QWords nearest macro works on ALL 32/64 bit compilers I've tried so I am satisfied.

I don't know if this is an actual issue that should be reported? The c forum post from above seems to indicate it's perfectly valid.

James
Title: Re: fpu example
Post by: qWord on March 29, 2013, 05:23:51 AM
James,

the point is that you must realize that the precision of calculation is implementation specific per definition of the standard - therefore all compiler do it the right way.
The problem was or is that you are not aware of this typecast-pitfall, which is, BTW, also present in many other HLLs (c++, c#, java,...).
Title: Re: fpu example
Post by: MichaelW on March 29, 2013, 07:41:46 AM
James,

The attachment contains my test source, the batch file I compiled with, and the -std=gnu99 EXE. The compiler is reported as:

GNU C (GCC) version 4.7.2 (mingw32)

Title: Re: fpu example
Post by: jcfuller on March 29, 2013, 09:06:50 AM
MichaelW,
  drop the -Os . I cannot use any optimizations. I think it was gcc 4.5 where the -O started clobbering some of my bc9 library code.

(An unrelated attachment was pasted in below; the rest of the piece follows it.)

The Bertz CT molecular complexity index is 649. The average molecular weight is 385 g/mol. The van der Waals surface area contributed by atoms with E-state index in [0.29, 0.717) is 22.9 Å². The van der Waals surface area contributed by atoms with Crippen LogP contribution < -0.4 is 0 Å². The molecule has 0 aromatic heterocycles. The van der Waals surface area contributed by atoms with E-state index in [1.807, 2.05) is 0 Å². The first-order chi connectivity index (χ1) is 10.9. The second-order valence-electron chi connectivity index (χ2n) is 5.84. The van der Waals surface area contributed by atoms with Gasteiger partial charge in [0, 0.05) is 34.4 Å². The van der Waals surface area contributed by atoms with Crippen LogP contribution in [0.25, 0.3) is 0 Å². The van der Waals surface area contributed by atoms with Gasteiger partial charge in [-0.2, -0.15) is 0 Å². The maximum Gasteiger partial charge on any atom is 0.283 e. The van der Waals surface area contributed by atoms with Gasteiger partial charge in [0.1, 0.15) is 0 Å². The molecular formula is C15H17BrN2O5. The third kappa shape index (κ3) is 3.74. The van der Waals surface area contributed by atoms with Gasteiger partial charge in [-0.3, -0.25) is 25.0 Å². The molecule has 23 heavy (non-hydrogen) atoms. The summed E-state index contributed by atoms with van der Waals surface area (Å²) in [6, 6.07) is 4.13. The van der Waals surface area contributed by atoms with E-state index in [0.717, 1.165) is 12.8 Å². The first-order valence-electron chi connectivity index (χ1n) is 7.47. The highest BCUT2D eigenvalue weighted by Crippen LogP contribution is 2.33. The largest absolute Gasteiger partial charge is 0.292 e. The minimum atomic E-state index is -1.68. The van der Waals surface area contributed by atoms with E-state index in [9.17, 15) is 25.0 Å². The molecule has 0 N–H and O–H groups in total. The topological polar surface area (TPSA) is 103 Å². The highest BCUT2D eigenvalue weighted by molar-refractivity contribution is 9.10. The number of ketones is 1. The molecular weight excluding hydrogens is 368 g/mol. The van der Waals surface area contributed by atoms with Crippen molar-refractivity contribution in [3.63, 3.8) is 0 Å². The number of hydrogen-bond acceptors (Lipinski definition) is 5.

James
 
Title: Re: fpu example
Post by: MichaelW on March 29, 2013, 10:03:49 AM
Yep, the 1267 result was apparently an unintended side effect of the optimization.
Title: Re: fpu example
Post by: KeepingRealBusy on March 29, 2013, 10:14:53 AM
James,

the point is that you must realize that the precision of calculation is implementation specific per definition of the standard - therefore all compiler do it the right way.
The problem was or is that you are not aware of this typecast-pitfall, which is, BTW, also present in many other HLLs (c++, c#, java,...).

See also the prior thread http://masm32.com/board/index.php?topic=1155.msg11385#msg11385

Dave.
Title: Re: fpu example
Post by: jcfuller on March 30, 2013, 10:27:35 PM
Thanks for the thread Dave.

I have decided on message #20 approach.

Would some kind person translate this to intel syntax please. I need it for Borland 5.5

Code: [Select]
void set_fpu (unsigned int mode)
{
asm ("fldcw %0" : : "m" (*&mode));
}

Thanks again for all your insights.

James
Title: Re: fpu example
Post by: dedndave on March 30, 2013, 10:36:18 PM
that code looks a little iffy   :P
it does not appear to mask off the rounding control bits, which is what you really want
you do not want to alter the other bits (i guess they build the entire control word, external to the function)

i already mentioned the bits used
http://masm32.com/board/index.php?topic=1700.msg17328#msg17328 (http://masm32.com/board/index.php?topic=1700.msg17328#msg17328)